Tech Predictions for 2009

From the January 2009 Issue

As it was with the rest of the nation, the year 2008 was divided into three segments for the tech industry. The first third we could call the calm before the storm; the second was the shock of gasoline prices, and the third was a massive bungee jump called the economy.

Wedged in at the end was the falling price for most tech gear, resulting from Asian manufacturers dumping their products into the marketplace to capture what holiday spending there might be. This, in turn, spurred a massive buy of very cheap computers, large-screen TVs and other devices. But much of that activity occurred very late in the year and did not contribute much to any major buying trend.

We started the year wondering who would win their respective primaries, whether the nation needed new laws to protect “network neutrality,” and whether anyone in the cell phone industry could top the iPhone. We ended the year with a new president, a tech industry in disarray and a new cell phone from Google.

Along the way, rapidly rising gasoline prices should have spurred new interest in telecommuting, but it didn’t. It should have inspired AT&T, Verizon and Sprint to do a better job of finding a new and improved smart phone to compete with the iPhone, but it didn’t. It should have led to a little more respect for Windows Vista, which in spite of the goofy television ads is shaping up to be a strong and secure operating system; but it didn’t.

Instead, we got the following: a WiMAX debut that turned out to be less than impressive; the hacking of Sarah Palin’s e-mails; Comcast slowing the downloads from BitTorrent; a Yahoo! that didn’t want to merge with Microsoft, but in retrospect probably should have; a Yahoo! that tried to do a deal with Google, but likely won’t be able to; and a new generation of smaller, lighter sub-compact computers that road warriors seem to like even if they do have tiny screens and keyboards.

In short, it was a typical tech year in the midst of a very unusual economic, social and political environment.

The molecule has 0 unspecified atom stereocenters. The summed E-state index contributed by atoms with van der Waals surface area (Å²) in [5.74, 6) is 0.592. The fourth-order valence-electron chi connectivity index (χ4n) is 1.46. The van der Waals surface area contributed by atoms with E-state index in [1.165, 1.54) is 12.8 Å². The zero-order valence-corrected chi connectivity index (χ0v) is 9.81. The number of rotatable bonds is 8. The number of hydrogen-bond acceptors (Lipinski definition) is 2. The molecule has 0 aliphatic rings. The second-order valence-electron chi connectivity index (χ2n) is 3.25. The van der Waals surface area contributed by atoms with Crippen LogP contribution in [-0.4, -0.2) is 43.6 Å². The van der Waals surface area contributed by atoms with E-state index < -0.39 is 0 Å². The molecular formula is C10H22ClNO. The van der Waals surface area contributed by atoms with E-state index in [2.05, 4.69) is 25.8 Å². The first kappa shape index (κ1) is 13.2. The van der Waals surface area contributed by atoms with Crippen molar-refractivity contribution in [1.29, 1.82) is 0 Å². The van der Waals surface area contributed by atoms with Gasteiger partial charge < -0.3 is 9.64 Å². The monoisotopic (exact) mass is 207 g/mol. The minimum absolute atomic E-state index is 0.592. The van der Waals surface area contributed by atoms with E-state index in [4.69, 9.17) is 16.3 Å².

As for us, the lab rats at Kent Associates took their best shots at a forecast for 2008 and did a little better than in years past.


2008 PREDICTIONS & RESULTS

Prediction: Energy-efficient lighting will catch on.

Actual Results: We personally hate the things, but, my word, how they have caught on. Their popularity was spurred by legislation that phases out the old luminescent bulbs in favor of the new fluorescents; a modest reduction in energy consumption; and the fact that the new generation of energy-efficient bulbs are better, brighter and produce better lighting than their predecessors.

Score: 1.0

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Prediction:
Payroll Services Will Become Less Lucrative.

Actual Results: We hate to concede this, but we were dead wrong. Yes, there is more competition than ever from software packages, banks and other sources. But accountants have hung on in this niche for far longer than we ever thought would be profitable, and made money doing so.

Score: 0.0 — (Note from Greg LaFollette: I told you so!)

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Prediction: Free Wi-Fi will be available in more places.

Actual Results: Availability is way up, but so are the problems. I mean, you can get Wi-Fi reception with your burger at McDonald’s these days. The problem is that you can’t do any serious work with this kind of connection due to security concerns. Therein lies the tradeoff.

Score: 1.0

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Prediction: There will be a technology scare backlash.

Actual Results: It’s just not that scary out there, and the public seems to be growing weary of claims that it is. Viruses are not eating your computer, there is not a predator lurking on every corner of the Internet, and your computer has not been turned into a zombie. Practice reasonable safe computing and ignore the “scareware.”

Score: 1.0

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Prediction
: The candidates will not be kind to technology.

Actual Results: While even the new president acknowledges that technology is important to the future, it is not likely to be the focus in 2009. The continuing war on terror, the economy, and social issues at home have all pushed tech onto the back burner.

Score: 1.0

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Prediction: Home technologies will move to the forefront.

Actual Results: It’s not the last mile that counts, but rather the last 30 feet. We’re already seeing a renewed use of Bluetooth, interconnections between portable and home devices, and better convergence between the PC and the TV. Consider DirecTV’s new utility to view recorded programs on the PC desktop; the integration of mini-card readers into televisions; and the first implementation of femtocells for cellular reception.

Score: 1.0

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Prediction: Macintosh computers will lose some of their luster.